Border control: going digital

Border controls on people are set to change dramatically by 2030 with passports and processes going digital, concludes recent Accenture research, “Future borders 2030: From vision to reality“.

Several countries are already planning the digitalisation of the border processes.

Accenture found that two-thirds of international travellers surveyed favour using existing and new technology solutions by border, immigration and customs authorities to improve the flow of people.  Three-quarters believe that border processes will change massively by 2030.

The report is a compilation of data from recent surveys conducted in 2022 in nine countries (Australia, Canada, Finland, France, Germany, Saudi Arabia, Singapore, the United Kingdom, and the United States) of international travellers. It is also based on a recent cross-country survey of border control employees.

The report’s findings show that maintaining the status quo is not an option for border agencies as paper-based systems are no longer working well. The report also found that about one-third of people plan to travel internationally more, than before the pandemic.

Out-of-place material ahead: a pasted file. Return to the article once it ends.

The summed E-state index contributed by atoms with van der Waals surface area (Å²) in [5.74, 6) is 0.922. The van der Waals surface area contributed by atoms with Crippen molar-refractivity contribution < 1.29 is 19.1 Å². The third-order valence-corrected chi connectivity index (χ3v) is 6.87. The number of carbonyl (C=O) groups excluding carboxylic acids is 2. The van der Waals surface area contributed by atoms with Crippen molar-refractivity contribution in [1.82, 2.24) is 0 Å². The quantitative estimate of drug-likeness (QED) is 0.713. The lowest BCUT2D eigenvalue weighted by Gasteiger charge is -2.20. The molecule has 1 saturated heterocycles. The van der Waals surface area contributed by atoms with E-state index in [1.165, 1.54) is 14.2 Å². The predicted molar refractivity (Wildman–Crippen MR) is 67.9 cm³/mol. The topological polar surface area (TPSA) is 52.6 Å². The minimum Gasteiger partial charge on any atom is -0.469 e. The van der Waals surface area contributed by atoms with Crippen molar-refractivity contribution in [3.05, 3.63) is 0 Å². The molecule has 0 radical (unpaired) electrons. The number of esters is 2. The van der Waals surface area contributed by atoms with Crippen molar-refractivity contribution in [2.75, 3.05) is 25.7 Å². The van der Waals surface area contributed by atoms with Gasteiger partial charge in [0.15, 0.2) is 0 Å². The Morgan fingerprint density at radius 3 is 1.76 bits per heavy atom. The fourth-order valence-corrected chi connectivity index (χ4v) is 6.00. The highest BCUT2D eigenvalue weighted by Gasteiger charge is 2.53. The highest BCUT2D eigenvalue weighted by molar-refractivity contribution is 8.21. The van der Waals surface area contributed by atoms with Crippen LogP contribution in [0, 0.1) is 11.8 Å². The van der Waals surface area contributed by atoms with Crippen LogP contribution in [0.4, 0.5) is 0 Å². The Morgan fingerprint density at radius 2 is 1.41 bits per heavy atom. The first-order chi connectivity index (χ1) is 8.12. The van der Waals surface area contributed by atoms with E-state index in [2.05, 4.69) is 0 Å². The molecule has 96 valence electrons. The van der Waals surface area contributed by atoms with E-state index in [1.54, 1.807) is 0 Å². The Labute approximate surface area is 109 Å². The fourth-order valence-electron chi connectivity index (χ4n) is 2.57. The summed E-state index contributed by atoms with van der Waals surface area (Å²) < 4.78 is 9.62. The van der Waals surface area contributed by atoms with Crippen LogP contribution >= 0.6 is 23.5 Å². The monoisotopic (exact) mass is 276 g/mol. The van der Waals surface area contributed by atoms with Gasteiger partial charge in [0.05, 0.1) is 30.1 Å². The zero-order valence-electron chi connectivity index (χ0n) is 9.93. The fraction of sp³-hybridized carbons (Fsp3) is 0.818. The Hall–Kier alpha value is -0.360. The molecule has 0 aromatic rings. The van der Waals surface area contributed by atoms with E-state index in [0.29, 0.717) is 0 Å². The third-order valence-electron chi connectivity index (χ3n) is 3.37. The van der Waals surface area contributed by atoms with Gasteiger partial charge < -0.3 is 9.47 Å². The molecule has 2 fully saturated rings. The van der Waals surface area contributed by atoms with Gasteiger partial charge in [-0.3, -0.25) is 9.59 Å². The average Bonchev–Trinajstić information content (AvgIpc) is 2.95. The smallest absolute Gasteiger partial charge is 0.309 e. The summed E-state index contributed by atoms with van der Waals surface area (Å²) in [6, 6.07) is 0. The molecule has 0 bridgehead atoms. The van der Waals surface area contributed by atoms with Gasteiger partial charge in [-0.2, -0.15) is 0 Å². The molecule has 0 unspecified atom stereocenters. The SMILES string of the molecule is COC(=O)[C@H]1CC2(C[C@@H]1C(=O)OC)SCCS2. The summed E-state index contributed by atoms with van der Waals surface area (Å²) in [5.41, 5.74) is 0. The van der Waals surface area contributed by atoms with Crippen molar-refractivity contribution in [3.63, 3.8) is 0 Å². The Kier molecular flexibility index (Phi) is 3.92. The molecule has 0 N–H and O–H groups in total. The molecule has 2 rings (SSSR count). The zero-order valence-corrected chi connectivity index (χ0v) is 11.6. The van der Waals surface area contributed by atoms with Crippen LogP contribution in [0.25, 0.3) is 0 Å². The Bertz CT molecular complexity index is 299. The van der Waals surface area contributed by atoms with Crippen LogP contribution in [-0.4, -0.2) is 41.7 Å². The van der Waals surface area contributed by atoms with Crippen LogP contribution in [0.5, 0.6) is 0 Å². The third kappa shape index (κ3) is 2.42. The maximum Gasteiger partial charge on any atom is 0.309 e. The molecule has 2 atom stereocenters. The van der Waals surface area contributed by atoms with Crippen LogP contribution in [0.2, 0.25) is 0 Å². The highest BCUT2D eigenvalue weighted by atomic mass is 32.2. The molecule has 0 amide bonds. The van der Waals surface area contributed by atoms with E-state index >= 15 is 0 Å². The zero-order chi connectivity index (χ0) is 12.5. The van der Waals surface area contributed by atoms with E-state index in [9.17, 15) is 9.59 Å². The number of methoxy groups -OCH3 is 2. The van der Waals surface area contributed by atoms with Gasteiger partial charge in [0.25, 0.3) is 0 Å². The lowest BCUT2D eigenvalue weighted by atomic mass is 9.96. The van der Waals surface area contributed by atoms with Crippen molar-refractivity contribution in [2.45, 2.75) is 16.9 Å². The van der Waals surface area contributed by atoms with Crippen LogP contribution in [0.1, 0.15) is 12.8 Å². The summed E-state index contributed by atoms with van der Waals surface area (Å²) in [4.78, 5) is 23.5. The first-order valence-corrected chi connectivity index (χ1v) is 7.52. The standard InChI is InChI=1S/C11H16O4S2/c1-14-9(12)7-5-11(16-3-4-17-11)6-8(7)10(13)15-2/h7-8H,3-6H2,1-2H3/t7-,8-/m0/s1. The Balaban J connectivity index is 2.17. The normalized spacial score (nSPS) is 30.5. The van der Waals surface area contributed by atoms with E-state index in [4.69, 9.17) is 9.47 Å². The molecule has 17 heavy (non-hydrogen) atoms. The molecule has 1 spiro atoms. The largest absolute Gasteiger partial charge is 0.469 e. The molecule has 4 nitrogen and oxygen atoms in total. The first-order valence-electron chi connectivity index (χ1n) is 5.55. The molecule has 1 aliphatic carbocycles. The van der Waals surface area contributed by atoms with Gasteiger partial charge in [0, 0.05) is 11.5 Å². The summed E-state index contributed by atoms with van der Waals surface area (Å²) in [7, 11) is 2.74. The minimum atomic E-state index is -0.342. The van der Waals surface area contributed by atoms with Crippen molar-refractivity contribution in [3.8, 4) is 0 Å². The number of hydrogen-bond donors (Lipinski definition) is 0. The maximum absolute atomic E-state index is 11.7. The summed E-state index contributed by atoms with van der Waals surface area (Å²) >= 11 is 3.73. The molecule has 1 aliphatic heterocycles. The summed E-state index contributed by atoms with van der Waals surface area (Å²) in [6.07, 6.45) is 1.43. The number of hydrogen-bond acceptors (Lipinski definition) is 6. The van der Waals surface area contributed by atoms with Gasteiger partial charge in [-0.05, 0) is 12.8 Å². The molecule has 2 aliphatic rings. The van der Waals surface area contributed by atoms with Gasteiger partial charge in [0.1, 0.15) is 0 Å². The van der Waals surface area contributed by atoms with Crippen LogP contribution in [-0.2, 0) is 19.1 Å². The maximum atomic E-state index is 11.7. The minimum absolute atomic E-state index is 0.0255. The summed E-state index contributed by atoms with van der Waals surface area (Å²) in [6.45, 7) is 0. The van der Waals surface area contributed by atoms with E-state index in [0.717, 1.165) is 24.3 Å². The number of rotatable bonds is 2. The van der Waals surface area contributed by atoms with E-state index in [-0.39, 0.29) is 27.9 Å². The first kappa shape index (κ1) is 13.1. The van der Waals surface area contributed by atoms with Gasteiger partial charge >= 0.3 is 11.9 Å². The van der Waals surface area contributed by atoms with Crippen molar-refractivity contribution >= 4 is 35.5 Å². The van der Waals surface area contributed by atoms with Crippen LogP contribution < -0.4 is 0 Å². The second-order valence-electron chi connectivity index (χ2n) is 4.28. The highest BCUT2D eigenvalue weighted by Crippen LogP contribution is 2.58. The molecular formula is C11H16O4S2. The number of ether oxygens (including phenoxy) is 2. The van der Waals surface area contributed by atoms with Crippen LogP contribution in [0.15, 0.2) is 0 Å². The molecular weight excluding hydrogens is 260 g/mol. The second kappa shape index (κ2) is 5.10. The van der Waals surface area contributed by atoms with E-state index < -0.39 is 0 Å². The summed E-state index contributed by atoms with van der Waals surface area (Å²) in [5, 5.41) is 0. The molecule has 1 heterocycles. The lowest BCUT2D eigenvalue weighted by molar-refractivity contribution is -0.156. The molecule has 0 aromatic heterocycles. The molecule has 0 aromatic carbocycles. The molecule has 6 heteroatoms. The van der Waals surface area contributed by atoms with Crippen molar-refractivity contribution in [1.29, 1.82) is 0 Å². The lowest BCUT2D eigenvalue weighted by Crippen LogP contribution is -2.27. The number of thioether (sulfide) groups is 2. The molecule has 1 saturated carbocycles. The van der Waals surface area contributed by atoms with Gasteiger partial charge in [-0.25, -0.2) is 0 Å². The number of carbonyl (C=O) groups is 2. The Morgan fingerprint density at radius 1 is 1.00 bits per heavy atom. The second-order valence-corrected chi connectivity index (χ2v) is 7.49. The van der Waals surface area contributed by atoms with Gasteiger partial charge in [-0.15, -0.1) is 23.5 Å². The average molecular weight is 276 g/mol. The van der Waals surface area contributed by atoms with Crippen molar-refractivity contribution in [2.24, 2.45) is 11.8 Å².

Accenture suggests that there is a need to leverage new technologies to create frictionless experiences for travellers. This includes focusing on customer expectations, improving data capabilities and leveraging new technologies like the metaverse.

The report highlights three key technology trends:

  • Seamless design: making border experiences frictionless and focusing on travellers’ needs and desires for safer, faster, and more responsive travel.
  • Data based assessments: Increased compilation and use of data for assessments prior to and during border and customs interactions.
  • Virtual Borders: implementing and accelerating the metaverse and its impact on borders in terms of training personnel, facilitating checks and clearance of travellers.